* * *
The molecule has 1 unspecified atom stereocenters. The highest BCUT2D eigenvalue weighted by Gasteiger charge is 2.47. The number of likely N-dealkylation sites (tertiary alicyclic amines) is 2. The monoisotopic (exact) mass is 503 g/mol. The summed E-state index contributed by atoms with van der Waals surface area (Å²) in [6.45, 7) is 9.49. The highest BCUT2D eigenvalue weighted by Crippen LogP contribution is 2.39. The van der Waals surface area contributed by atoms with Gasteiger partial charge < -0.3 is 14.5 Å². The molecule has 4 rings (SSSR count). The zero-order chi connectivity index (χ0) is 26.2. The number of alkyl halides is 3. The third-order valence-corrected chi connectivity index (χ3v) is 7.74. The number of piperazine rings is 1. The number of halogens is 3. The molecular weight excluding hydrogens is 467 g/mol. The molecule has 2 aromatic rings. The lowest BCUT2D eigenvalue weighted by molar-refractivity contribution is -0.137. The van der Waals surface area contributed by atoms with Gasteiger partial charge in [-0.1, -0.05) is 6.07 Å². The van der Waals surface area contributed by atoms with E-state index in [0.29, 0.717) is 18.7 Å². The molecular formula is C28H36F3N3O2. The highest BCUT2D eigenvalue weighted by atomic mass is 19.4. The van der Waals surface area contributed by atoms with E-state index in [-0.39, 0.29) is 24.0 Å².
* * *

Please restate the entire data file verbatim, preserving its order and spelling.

The molecule has 1 unspecified atom stereocenters. The highest BCUT2D eigenvalue weighted by Gasteiger charge is 2.47. The number of likely N-dealkylation sites (tertiary alicyclic amines) is 2. The monoisotopic (exact) mass is 503 g/mol. The summed E-state index contributed by atoms with van der Waals surface area (Å²) in [6.45, 7) is 9.49. The highest BCUT2D eigenvalue weighted by Crippen LogP contribution is 2.39. The van der Waals surface area contributed by atoms with Gasteiger partial charge < -0.3 is 14.5 Å². The molecule has 4 rings (SSSR count). The zero-order chi connectivity index (χ0) is 26.2. The number of alkyl halides is 3. The third-order valence-corrected chi connectivity index (χ3v) is 7.74. The number of piperazine rings is 1. The number of halogens is 3. The molecular weight excluding hydrogens is 467 g/mol. The molecule has 2 aromatic rings. The lowest BCUT2D eigenvalue weighted by molar-refractivity contribution is -0.137. The van der Waals surface area contributed by atoms with Gasteiger partial charge in [-0.1, -0.05) is 6.07 Å². The van der Waals surface area contributed by atoms with E-state index in [0.29, 0.717) is 18.7 Å². The molecular formula is C28H36F3N3O2. The highest BCUT2D eigenvalue weighted by atomic mass is 19.4. The van der Waals surface area contributed by atoms with E-state index in [-0.39, 0.29) is 24.0 Å².